Jason Robert Brown

The Grandel stage looks large when it is empty except for a single piano, but Jason Robert Brown filled the space during his performance there on March 15. Throughout the show, Brown joked often about how he's grown old, yet at 48 his voice is still as rich as it was 20 years ago. He somehow made the piano sound like a full band, with bass and drums and strings all emitting from one instrument.

It's been almost 25 years since Brown's first show was produced, the off-Broadway hit "Songs For A New World." The composer has since penned the music and lyrics for six more shows and released several singer-songwriter albums. He came to St. Louis to showcase his latest album, "How We React and How We Recover."

Brown walked onto the stage, sat at the piano, and began playing "Hope." By the end of the first verse, the audience was captivated, moved, and ready for more. He wrote "Hope" the night Donald Trump was elected president, and he isn't shy about explaining how his political views shaped this latest album's message. He sang:

"And so I sing a song about hope,
Though I can't guarantee there's something real behind it,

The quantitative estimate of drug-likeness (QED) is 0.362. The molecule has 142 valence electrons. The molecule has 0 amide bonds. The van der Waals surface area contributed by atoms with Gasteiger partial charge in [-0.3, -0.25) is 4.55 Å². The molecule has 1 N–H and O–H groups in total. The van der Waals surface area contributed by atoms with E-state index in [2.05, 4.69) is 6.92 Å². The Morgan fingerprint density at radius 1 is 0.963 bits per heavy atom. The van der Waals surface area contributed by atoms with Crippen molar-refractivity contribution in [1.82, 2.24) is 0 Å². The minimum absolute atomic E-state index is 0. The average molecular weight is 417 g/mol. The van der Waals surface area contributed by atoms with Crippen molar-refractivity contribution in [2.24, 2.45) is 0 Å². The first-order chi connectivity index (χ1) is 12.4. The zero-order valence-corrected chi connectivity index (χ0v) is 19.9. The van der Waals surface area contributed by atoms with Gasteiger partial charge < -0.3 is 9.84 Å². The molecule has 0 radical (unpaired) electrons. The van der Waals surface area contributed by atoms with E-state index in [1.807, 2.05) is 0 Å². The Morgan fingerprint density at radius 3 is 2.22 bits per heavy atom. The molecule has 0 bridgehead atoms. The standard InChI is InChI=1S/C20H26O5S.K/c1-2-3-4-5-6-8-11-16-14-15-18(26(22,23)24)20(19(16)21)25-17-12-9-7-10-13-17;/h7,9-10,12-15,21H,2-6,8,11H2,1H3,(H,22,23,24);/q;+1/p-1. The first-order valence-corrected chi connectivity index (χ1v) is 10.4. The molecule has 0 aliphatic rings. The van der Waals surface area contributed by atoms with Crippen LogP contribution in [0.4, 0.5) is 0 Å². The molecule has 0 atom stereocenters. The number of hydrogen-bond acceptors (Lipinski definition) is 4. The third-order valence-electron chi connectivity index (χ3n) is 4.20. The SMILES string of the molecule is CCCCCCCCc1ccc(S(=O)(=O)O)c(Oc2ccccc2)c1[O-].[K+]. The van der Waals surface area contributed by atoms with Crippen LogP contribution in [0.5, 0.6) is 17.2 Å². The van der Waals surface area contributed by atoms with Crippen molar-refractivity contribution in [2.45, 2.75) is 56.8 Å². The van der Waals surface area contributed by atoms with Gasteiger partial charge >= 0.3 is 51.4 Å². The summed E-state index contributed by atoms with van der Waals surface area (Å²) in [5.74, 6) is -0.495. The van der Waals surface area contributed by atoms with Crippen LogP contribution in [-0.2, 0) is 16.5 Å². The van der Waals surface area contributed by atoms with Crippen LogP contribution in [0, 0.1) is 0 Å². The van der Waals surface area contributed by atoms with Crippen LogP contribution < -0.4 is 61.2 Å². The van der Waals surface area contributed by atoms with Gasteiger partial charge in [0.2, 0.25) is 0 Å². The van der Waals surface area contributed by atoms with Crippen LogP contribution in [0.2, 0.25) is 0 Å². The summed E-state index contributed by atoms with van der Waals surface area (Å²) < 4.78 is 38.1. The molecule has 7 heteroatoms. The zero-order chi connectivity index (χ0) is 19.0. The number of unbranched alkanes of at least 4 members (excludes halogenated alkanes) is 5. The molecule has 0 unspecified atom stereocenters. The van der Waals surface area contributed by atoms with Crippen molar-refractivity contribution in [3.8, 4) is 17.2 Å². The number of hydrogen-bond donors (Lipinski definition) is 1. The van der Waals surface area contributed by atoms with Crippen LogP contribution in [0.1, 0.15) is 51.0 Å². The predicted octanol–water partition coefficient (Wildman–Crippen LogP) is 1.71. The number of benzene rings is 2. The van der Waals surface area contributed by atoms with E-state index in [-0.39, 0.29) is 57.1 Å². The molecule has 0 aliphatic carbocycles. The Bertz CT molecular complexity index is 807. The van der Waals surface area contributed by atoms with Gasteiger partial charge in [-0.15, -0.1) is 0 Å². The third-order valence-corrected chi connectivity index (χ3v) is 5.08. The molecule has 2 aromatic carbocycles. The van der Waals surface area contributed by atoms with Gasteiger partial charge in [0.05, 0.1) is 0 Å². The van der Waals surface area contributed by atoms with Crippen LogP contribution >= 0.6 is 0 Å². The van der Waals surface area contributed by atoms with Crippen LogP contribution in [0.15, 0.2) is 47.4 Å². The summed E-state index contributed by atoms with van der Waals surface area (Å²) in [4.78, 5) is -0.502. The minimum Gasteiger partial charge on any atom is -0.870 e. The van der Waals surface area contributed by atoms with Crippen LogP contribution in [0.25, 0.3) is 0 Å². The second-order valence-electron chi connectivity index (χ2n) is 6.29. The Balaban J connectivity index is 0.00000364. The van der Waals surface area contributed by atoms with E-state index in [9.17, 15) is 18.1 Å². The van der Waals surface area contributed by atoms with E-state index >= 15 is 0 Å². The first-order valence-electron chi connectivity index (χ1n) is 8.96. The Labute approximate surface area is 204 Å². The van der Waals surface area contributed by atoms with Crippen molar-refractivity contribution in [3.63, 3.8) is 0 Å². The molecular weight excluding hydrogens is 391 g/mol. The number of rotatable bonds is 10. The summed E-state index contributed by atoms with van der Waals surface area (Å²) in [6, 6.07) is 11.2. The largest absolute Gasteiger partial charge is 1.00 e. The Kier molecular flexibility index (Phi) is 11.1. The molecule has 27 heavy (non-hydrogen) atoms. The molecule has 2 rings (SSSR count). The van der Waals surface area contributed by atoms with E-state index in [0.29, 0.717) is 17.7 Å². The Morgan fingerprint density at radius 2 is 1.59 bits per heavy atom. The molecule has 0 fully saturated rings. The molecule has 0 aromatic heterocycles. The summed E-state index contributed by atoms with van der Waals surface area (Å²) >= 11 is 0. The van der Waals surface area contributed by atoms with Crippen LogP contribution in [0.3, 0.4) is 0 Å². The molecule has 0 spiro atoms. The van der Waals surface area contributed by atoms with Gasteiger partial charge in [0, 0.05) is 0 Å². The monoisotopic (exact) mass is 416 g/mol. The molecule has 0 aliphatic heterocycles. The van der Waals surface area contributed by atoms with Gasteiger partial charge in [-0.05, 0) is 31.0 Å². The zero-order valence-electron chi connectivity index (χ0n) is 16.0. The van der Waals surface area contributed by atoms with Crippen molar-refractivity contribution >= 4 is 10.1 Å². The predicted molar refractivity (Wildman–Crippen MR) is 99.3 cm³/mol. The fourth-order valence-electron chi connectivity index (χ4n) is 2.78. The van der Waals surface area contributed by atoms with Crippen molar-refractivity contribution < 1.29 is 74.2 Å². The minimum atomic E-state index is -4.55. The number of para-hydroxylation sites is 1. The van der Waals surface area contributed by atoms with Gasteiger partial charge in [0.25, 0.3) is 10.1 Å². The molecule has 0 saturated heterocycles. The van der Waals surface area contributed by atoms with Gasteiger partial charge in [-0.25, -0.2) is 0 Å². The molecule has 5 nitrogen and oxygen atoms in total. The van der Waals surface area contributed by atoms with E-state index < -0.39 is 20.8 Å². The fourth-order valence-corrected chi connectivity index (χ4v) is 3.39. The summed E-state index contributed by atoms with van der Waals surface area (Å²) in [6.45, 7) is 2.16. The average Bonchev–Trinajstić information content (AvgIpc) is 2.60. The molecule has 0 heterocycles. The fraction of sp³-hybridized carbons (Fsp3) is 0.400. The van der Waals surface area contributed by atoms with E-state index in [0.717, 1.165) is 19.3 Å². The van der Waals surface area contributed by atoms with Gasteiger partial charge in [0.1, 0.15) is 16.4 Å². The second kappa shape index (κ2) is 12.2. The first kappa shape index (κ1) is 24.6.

I have to try to show my daughters I can find it,
And so today, when life is crazy and impossible to bear,
It must be there. Fear never wins.
That's what I hope. See? I said 'hope.'
The work begins."

The new album isn't all about politics, though: as with all JRB's work, it's about the moments, relationships, or trials in life that shape us as people. "Fifty Years Long" strikes at the heart of what it means to be part of or to hope for a lasting marriage while "Wait 'Til You See What's Next" celebrates the chances we're given every tomorrow.

Listening to a master like Brown perform his art is a gift: he's one of the best in the musical theatre world, and he's at the top of his performance game. He's even better raw and real, a single piano and a mic, without the smokescreens of vocal effects or the distractions of a dazzling light show or a band.

More than just a musician, more than just a performer, Brown is a storyteller. He doesn't need a two-hour musical to tell a tale. Each of his songs is a powerful story told from beginning to end in under five minutes. St. Louis is lucky he came here to share his stories with us.

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